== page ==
Submitted: Oct. 21, 2013.
Katherine M. Menendez, Assistant Federal Public Defender, argued, Minneapolis, MN, for Defendant-Appellant.
Jeffrey S. Paulsen, Assistant United States Attorney, argued, Minneapolis, MN, for Plaintiff-Appellee.
Before BYE, SMITH, and BENTON, Circuit Judges.
BENTON, Circuit Judge.
Wendell Terrell Brown pled guilty to being a felon in possession of a firearm in violation of 18 U.S.C. § 922(g). He appeals, attacking the use in his sentencing of the Armed Career Criminal Act (ACCA), 18 U.S.C. § 924(e). He also argues that the residual clause of 18 U.S.C. § 924(e)(2)(B)(ii) is unconstitutionally vague. Rejecting Brown's arguments, the district court  sentenced him to the ACCA's mandatory minimum 180 months' imprisonment. Having jurisdiction under 28 U.S.C. § 1291, this court affirms.
The ACCA imposes a mandatory minimum of 180 months if a felon in possession of a firearm has three prior convictions for violent felonies or serious drug offenses. 18 U.S.C. § 924(e)(1). At sentencing, the district court found that three of Brown's prior convictions— for terroristic threats, possession of a short-barreled shotgun, and sale of a controlled substance— triggered this mandatory minimum. Brown objected, arguing that the shotgun conviction is not a violent felony. This court reviews de novo whether a prior conviction qualifies as a predicate offense under the ACCA. United States v. Lillard, 685 F.3d 773, 774 (8th Cir.2012), citing United States v. Gordon, 557 F.3d 623, 624 (8th Cir.2009).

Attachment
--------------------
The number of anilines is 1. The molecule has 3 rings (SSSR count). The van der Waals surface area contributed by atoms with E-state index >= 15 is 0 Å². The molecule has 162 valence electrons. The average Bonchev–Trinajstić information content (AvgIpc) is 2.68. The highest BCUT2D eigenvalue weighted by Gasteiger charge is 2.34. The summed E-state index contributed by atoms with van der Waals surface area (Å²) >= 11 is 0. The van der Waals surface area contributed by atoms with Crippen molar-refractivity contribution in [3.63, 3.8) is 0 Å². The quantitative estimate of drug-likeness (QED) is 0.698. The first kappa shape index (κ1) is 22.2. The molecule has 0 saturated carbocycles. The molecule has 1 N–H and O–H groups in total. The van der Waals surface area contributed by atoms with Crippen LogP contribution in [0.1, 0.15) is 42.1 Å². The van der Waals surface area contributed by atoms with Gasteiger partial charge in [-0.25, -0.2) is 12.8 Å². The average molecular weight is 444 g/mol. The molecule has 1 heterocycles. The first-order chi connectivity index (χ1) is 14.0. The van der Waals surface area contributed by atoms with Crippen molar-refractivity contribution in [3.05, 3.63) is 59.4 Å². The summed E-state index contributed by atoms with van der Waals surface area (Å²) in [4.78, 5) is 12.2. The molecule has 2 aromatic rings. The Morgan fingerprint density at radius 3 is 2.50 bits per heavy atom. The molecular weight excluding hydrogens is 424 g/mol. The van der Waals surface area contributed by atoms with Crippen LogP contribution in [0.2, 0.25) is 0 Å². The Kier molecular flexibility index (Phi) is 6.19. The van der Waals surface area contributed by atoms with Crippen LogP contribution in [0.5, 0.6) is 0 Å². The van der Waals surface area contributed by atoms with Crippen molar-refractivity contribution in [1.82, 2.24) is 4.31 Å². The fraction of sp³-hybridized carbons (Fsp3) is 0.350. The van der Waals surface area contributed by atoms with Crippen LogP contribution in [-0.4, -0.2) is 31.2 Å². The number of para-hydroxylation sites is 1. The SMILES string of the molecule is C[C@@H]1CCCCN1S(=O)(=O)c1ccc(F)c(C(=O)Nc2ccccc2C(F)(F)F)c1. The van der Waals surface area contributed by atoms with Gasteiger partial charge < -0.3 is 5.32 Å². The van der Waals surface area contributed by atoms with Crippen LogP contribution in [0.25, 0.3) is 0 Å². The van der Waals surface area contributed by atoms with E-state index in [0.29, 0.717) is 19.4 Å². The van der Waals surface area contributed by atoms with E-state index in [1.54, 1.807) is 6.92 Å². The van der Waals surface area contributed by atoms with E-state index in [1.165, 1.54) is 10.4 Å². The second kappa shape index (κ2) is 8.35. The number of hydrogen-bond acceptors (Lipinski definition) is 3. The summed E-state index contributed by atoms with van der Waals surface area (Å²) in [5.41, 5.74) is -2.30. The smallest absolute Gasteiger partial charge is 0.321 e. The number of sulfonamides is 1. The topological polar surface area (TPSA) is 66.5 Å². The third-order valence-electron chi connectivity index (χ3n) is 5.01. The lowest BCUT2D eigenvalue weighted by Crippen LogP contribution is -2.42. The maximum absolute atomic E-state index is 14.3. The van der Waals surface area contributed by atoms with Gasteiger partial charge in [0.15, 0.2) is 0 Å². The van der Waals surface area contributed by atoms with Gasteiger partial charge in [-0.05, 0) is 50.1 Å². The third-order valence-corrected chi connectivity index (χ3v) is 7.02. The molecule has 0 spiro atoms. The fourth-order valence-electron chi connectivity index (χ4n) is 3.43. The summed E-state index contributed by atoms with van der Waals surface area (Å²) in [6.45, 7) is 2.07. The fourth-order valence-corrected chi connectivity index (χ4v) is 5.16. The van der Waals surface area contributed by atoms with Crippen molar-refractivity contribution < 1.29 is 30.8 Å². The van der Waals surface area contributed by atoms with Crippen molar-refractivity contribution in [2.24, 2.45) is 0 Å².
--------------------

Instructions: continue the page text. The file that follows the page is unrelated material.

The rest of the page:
The ACCA defines a " violent felony" as a crime punishable by a term of imprisonment exceeding one year that:
(i) has as an element the use, attempted use, or threatened use of physical force against the person of another; or
(ii) is burglary, arson, or extortion, involves use of explosives, or otherwise involves conduct that presents a serious potential risk of physical injury to another.
18 U.S.C. § 924(e)(2)(B).
Brown violated a Minnesota statute providing that " whoever owns, possesses, or operates ... a short-barreled shotgun may be sentenced to imprisonment for not more than five years." Minn.Stat. § 609.67 (1993). This crime does not have an element of force as required in clause (i) and is not listed in clause (ii). The issue is whether possession of a short-barreled shotgun is within the residual " otherwise" clause of § 924(e)(2)(B)(ii).
To fall within the residual clause, the prior offense must " present [ ] a serious potential risk of physical injury to another" and be " roughly similar, in kind as well as degree of risk posed" to the offenses listed in § 924(e)(2)(B)(ii). United ...